Jersey Mike’s: Dumb Ass Stupid Management

A Jersey Mike’s sandwich franchise costs from $200,00 to $600,000 according to their web site. Which means the guy who opened one in East Greenwich here is going to lose a pile of dough.

I’d think a sandwich franchisee would assume somehow that business is pretty heavy from 11:30 to 1:30. We call it “lunch time.” The new store here was featured in the press, is located in a very popular shopping center with plenty of parking, and has an appealing menu. The problem is that, apparently, Jersey Mike’s sells people franchises without imparting any business skills.

I walked in at 12:50. There are a dozen people standing in a line not moving. Another six people are at tables awaiting their orders. There is one guy taking orders and making sandwiches, apparently the owner, one guy on the stove, and two women wrapping finished sandwiches and taking money. When there are no finished sandwiches, they stand there and do nothing at all. There is no cross-training, no help. And the owner is also taking phone orders.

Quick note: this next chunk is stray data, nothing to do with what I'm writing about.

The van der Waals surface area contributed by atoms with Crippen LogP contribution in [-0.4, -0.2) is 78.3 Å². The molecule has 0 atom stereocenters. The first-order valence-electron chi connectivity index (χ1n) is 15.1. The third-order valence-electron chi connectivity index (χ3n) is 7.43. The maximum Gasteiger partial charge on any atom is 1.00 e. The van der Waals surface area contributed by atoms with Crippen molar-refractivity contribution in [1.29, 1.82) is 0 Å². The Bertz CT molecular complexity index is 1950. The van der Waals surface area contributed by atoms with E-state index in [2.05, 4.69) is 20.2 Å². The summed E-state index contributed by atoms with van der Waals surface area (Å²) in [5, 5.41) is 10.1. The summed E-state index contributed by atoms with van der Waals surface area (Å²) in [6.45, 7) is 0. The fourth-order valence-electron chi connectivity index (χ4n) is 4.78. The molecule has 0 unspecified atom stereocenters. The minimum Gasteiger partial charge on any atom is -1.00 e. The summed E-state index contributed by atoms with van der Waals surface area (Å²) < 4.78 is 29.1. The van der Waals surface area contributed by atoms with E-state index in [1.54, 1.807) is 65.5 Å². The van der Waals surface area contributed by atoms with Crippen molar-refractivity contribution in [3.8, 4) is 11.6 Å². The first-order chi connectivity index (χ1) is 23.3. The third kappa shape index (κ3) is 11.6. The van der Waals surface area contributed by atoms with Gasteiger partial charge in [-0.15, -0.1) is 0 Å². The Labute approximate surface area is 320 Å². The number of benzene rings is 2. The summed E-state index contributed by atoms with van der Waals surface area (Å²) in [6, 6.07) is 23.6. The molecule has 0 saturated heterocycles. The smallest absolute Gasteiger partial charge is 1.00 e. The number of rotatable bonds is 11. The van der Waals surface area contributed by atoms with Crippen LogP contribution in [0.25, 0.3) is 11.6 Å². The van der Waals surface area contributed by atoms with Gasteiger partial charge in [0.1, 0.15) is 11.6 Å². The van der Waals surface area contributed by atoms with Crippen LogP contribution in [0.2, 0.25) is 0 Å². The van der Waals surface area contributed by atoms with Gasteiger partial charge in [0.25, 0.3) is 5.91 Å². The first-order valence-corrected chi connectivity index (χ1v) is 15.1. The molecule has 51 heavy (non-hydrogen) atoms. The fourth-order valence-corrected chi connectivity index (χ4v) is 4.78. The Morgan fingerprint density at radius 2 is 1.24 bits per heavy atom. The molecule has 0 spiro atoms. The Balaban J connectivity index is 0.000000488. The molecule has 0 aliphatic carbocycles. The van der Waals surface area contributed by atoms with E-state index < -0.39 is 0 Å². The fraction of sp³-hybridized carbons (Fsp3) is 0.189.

In five minutes, the line hadn’t moved by one person, and no one seemed to care. So I left, unnoticed when I walked in and when I departed.

Have you ever stood in one place for even one minute in a Subway Sandwich Shop, even at the height of rush hour? I haven’t. They seem to believe the customer is important.

Like most small businesses, this one is going on life support soon. It’s a shame, but simply plunking down money and opening the doors don’t create a business. Repeat and referral customers create a business. The corporation received its franchise fee, but the investor and his family are going to be eating someone else’s sandwiches pretty soon, if they can afford them.


4 thoughts on “Jersey Mike’s: Dumb Ass Stupid Management

  1. So he didn’t opt for the management training from JM or the franchise management support. Then you get what you get when you think operating a restaurant is nothing more than “if you build it they will come”. Gives even more credence to the old quip: “Q: How do you make a small fortune in the restaurant business? A: Simple, start with a large one.”

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